Laboratory glassware and instruments may be washed by hand or using specifically-designed washing machines or washers. Laboratory glassware washing machines and detergents are designed to clean all types of soil.
In most cases, glassware or instrument cleaning is performed in 3 steps:
Pre-wash This is used if impurities are strongly adhering to the items to be washed. Pre-was is especially important when cleaning stainless steel instruments that have been in contact with corrosive fluids such as blood or saline solution.
Wash Water is used to dissolve detergents and provide mechanical force for the cleaning process. Hard water decreases detergent cleaning efficiency, therefore, the use of softened or purified water is often recommended.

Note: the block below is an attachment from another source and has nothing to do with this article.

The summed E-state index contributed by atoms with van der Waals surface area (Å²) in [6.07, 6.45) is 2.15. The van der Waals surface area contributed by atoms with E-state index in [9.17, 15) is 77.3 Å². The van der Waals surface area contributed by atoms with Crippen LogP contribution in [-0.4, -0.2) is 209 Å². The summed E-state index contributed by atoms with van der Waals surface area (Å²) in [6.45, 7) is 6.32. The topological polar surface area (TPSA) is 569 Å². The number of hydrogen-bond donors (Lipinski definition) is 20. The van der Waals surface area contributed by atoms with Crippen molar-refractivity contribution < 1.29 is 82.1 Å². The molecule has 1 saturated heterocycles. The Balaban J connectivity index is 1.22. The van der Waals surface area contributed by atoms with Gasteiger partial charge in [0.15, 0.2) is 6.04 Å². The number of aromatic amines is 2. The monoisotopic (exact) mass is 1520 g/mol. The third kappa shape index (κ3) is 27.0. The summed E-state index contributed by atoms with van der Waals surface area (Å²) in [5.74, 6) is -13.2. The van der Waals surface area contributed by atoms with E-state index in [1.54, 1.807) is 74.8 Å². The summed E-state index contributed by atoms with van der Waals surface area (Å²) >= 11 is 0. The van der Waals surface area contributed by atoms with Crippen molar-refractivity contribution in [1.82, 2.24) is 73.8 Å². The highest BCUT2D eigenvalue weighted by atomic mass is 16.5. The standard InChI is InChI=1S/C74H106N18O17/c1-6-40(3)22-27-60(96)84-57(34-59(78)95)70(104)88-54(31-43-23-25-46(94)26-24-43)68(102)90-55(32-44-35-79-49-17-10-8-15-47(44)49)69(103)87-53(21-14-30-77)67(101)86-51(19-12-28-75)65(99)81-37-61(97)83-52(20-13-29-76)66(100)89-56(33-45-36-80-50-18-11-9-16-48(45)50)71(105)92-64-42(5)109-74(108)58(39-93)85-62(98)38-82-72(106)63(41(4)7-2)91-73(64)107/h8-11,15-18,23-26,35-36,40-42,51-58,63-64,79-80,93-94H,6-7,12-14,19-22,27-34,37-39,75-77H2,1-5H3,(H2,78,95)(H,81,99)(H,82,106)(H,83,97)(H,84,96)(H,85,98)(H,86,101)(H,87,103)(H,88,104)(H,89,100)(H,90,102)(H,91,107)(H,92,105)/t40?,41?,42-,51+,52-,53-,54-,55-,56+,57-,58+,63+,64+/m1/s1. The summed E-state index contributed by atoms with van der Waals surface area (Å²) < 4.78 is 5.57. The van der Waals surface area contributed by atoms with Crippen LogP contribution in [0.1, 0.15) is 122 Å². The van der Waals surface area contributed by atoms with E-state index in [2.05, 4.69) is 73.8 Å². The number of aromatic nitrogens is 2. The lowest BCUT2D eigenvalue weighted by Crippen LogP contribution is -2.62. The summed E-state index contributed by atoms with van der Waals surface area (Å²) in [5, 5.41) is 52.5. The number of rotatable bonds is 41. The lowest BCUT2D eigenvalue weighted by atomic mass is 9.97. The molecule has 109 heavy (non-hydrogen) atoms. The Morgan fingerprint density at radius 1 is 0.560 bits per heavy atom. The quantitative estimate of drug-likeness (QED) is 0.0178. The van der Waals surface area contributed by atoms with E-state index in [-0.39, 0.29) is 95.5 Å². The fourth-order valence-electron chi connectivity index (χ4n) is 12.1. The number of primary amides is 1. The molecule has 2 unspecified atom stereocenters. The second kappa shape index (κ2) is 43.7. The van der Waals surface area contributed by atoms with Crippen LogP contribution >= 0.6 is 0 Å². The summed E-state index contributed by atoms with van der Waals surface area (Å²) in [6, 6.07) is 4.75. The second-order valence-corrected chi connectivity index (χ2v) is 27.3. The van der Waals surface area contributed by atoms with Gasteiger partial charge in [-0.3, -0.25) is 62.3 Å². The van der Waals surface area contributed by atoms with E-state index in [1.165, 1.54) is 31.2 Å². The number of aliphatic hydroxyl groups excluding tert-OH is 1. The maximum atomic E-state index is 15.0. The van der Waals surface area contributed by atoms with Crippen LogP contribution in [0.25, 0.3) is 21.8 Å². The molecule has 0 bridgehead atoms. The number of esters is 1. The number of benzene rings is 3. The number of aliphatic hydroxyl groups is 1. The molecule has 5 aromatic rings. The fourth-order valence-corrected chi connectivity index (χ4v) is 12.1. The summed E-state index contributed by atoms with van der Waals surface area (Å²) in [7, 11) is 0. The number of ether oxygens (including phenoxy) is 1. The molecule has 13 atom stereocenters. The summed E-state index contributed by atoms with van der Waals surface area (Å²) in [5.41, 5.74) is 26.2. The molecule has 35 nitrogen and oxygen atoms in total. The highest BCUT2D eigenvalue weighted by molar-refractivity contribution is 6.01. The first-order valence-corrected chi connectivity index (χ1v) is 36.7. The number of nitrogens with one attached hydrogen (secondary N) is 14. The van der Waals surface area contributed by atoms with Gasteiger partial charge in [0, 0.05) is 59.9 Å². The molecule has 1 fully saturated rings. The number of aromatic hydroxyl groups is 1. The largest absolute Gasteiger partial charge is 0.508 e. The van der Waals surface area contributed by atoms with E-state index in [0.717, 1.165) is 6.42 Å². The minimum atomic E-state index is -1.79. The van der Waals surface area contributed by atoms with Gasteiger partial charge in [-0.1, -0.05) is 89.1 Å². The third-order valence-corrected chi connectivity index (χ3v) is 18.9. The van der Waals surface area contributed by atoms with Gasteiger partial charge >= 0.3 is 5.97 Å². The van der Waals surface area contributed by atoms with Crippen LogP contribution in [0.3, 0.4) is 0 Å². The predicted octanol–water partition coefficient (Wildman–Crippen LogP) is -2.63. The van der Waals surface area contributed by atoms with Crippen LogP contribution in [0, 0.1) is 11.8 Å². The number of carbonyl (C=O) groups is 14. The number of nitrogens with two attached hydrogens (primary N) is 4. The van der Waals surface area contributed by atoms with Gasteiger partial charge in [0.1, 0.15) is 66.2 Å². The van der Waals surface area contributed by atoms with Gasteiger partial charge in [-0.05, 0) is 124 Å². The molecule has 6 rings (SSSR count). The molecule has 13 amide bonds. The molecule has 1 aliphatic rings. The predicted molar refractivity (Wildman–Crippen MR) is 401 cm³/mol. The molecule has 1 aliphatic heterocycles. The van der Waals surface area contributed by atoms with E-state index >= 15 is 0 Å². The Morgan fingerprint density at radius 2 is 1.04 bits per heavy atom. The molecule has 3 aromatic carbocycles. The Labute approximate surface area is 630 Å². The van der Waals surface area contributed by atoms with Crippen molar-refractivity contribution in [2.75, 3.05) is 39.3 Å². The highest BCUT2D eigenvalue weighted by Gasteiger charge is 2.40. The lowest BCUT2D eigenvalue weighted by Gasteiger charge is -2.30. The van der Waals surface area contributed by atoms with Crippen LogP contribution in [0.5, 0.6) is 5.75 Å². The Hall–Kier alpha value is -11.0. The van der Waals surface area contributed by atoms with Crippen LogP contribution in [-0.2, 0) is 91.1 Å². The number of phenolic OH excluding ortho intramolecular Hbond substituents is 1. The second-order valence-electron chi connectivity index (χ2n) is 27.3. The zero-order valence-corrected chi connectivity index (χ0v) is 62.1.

Rinsing It is important that no detergent residues remain on the items being cleaned, as they may interfere with the experiments being conducted with these items. Therefore, rinsing is a very important step of the washing process. In addition, as the water used for the final rinse is allowed to dry, the salts naturally present in the water droplets become more concentrated, increasing the risk of discoloration, corrosion or the formation of “water spots.” It is usually recommended to use purified water for the final rinse, regardless of whether it is preformed by hand or by a machine.